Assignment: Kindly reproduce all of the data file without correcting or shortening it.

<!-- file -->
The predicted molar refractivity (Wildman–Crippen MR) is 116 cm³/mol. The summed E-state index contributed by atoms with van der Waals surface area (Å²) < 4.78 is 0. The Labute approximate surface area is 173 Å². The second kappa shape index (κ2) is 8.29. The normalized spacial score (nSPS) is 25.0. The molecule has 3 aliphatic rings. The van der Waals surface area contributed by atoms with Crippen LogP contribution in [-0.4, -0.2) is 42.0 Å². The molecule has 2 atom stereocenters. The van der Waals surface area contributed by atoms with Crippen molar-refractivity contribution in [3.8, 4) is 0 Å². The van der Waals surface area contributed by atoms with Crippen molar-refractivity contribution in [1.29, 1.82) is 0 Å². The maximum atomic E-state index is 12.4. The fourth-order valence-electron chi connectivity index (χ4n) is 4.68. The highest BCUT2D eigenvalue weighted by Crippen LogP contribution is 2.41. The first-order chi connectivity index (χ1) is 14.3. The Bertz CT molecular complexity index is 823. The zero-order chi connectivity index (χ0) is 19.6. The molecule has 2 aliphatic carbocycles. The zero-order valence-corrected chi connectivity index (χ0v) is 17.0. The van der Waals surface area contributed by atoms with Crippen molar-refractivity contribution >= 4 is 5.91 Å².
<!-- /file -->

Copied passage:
The predicted molar refractivity (Wildman–Crippen MR) is 116 cm³/mol. The summed E-state index contributed by atoms with van der Waals surface area (Å²) < 4.78 is 0. The Labute approximate surface area is 173 Å². The second kappa shape index (κ2) is 8.29. The normalized spacial score (nSPS) is 25.0. The molecule has 3 aliphatic rings. The van der Waals surface area contributed by atoms with Crippen LogP contribution in [-0.4, -0.2) is 42.0 Å². The molecule has 2 atom stereocenters. The van der Waals surface area contributed by atoms with Crippen molar-refractivity contribution in [3.8, 4) is 0 Å². The van der Waals surface area contributed by atoms with Crippen molar-refractivity contribution in [1.29, 1.82) is 0 Å². The maximum atomic E-state index is 12.4. The fourth-order valence-electron chi connectivity index (χ4n) is 4.68. The highest BCUT2D eigenvalue weighted by Crippen LogP contribution is 2.41. The first-order chi connectivity index (χ1) is 14.3. The Bertz CT molecular complexity index is 823. The zero-order chi connectivity index (χ0) is 19.6. The molecule has 2 aliphatic carbocycles. The zero-order valence-corrected chi connectivity index (χ0v) is 17.0. The van der Waals surface area contributed by atoms with Crippen molar-refractivity contribution >= 4 is 5.91 Å².